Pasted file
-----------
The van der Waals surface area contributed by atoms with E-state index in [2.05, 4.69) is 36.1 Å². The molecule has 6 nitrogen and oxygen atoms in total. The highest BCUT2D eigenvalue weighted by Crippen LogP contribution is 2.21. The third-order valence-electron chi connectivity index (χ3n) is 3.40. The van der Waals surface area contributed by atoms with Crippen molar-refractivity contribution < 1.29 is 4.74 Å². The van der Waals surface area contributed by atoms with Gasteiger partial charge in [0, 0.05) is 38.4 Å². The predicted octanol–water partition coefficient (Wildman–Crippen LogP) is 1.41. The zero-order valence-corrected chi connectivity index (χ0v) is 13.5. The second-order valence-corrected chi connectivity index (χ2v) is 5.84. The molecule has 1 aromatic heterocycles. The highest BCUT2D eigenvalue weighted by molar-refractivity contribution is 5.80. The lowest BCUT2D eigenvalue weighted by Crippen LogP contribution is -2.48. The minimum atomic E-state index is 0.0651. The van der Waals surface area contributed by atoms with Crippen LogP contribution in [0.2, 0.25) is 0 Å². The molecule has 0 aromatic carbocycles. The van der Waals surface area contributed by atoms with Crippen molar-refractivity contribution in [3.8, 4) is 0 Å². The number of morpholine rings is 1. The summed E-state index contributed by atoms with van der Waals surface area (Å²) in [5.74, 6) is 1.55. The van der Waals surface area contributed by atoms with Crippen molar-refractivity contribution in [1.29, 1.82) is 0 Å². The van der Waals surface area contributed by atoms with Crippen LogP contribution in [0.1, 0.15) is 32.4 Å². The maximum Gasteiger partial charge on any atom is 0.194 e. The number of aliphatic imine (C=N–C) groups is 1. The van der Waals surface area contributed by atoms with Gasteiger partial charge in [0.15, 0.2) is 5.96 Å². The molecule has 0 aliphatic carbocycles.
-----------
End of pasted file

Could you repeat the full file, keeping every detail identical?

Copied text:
The van der Waals surface area contributed by atoms with E-state index in [2.05, 4.69) is 36.1 Å². The molecule has 6 nitrogen and oxygen atoms in total. The highest BCUT2D eigenvalue weighted by Crippen LogP contribution is 2.21. The third-order valence-electron chi connectivity index (χ3n) is 3.40. The van der Waals surface area contributed by atoms with Crippen molar-refractivity contribution < 1.29 is 4.74 Å². The van der Waals surface area contributed by atoms with Gasteiger partial charge in [0, 0.05) is 38.4 Å². The predicted octanol–water partition coefficient (Wildman–Crippen LogP) is 1.41. The zero-order valence-corrected chi connectivity index (χ0v) is 13.5. The second-order valence-corrected chi connectivity index (χ2v) is 5.84. The molecule has 1 aromatic heterocycles. The highest BCUT2D eigenvalue weighted by molar-refractivity contribution is 5.80. The lowest BCUT2D eigenvalue weighted by Crippen LogP contribution is -2.48. The minimum atomic E-state index is 0.0651. The van der Waals surface area contributed by atoms with Crippen LogP contribution in [0.2, 0.25) is 0 Å². The molecule has 0 aromatic carbocycles. The van der Waals surface area contributed by atoms with Crippen molar-refractivity contribution in [3.8, 4) is 0 Å². The number of morpholine rings is 1. The summed E-state index contributed by atoms with van der Waals surface area (Å²) in [5.74, 6) is 1.55. The van der Waals surface area contributed by atoms with Crippen molar-refractivity contribution in [1.29, 1.82) is 0 Å². The van der Waals surface area contributed by atoms with Crippen LogP contribution in [0.1, 0.15) is 32.4 Å². The maximum Gasteiger partial charge on any atom is 0.194 e. The number of aliphatic imine (C=N–C) groups is 1. The van der Waals surface area contributed by atoms with Gasteiger partial charge in [0.15, 0.2) is 5.96 Å². The molecule has 0 aliphatic carbocycles.